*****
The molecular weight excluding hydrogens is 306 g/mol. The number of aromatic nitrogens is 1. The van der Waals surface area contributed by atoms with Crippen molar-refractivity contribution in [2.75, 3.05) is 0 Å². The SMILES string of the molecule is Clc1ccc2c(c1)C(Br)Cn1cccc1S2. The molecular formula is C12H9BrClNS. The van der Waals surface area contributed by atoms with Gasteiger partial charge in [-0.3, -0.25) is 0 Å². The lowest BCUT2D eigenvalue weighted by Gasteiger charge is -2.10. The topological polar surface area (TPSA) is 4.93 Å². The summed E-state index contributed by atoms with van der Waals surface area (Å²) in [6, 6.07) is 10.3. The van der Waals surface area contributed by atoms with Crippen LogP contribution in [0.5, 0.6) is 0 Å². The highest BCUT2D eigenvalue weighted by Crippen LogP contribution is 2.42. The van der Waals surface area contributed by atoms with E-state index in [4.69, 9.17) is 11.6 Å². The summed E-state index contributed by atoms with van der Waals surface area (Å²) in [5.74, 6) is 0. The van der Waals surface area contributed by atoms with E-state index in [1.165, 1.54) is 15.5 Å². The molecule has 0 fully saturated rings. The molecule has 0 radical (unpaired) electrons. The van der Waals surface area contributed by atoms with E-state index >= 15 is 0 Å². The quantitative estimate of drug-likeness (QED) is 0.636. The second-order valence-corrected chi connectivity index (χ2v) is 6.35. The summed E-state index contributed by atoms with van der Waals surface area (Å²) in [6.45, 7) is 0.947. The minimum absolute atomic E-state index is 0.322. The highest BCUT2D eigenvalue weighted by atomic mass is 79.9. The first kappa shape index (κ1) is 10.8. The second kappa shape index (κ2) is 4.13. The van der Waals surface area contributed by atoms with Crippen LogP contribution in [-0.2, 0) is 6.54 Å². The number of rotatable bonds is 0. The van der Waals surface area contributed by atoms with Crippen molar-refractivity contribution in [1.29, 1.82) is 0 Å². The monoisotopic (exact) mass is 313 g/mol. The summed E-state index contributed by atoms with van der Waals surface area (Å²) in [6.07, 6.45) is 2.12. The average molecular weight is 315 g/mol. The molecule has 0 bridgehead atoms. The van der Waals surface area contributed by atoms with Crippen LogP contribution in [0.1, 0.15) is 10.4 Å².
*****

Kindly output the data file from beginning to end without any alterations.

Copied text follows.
The molecular weight excluding hydrogens is 306 g/mol. The number of aromatic nitrogens is 1. The van der Waals surface area contributed by atoms with Crippen molar-refractivity contribution in [2.75, 3.05) is 0 Å². The SMILES string of the molecule is Clc1ccc2c(c1)C(Br)Cn1cccc1S2. The molecular formula is C12H9BrClNS. The van der Waals surface area contributed by atoms with Gasteiger partial charge in [-0.3, -0.25) is 0 Å². The lowest BCUT2D eigenvalue weighted by Gasteiger charge is -2.10. The topological polar surface area (TPSA) is 4.93 Å². The summed E-state index contributed by atoms with van der Waals surface area (Å²) in [6, 6.07) is 10.3. The van der Waals surface area contributed by atoms with Crippen LogP contribution in [0.5, 0.6) is 0 Å². The highest BCUT2D eigenvalue weighted by Crippen LogP contribution is 2.42. The van der Waals surface area contributed by atoms with E-state index in [4.69, 9.17) is 11.6 Å². The summed E-state index contributed by atoms with van der Waals surface area (Å²) in [5.74, 6) is 0. The van der Waals surface area contributed by atoms with E-state index in [1.165, 1.54) is 15.5 Å². The molecule has 0 fully saturated rings. The molecule has 0 radical (unpaired) electrons. The van der Waals surface area contributed by atoms with E-state index >= 15 is 0 Å². The quantitative estimate of drug-likeness (QED) is 0.636. The second-order valence-corrected chi connectivity index (χ2v) is 6.35. The summed E-state index contributed by atoms with van der Waals surface area (Å²) in [6.45, 7) is 0.947. The minimum absolute atomic E-state index is 0.322. The highest BCUT2D eigenvalue weighted by atomic mass is 79.9. The first kappa shape index (κ1) is 10.8. The second kappa shape index (κ2) is 4.13. The van der Waals surface area contributed by atoms with Crippen LogP contribution in [-0.2, 0) is 6.54 Å². The number of rotatable bonds is 0. The van der Waals surface area contributed by atoms with Crippen molar-refractivity contribution in [1.29, 1.82) is 0 Å². The monoisotopic (exact) mass is 313 g/mol. The summed E-state index contributed by atoms with van der Waals surface area (Å²) in [6.07, 6.45) is 2.12. The average molecular weight is 315 g/mol. The molecule has 0 bridgehead atoms. The van der Waals surface area contributed by atoms with Crippen LogP contribution in [0.1, 0.15) is 10.4 Å².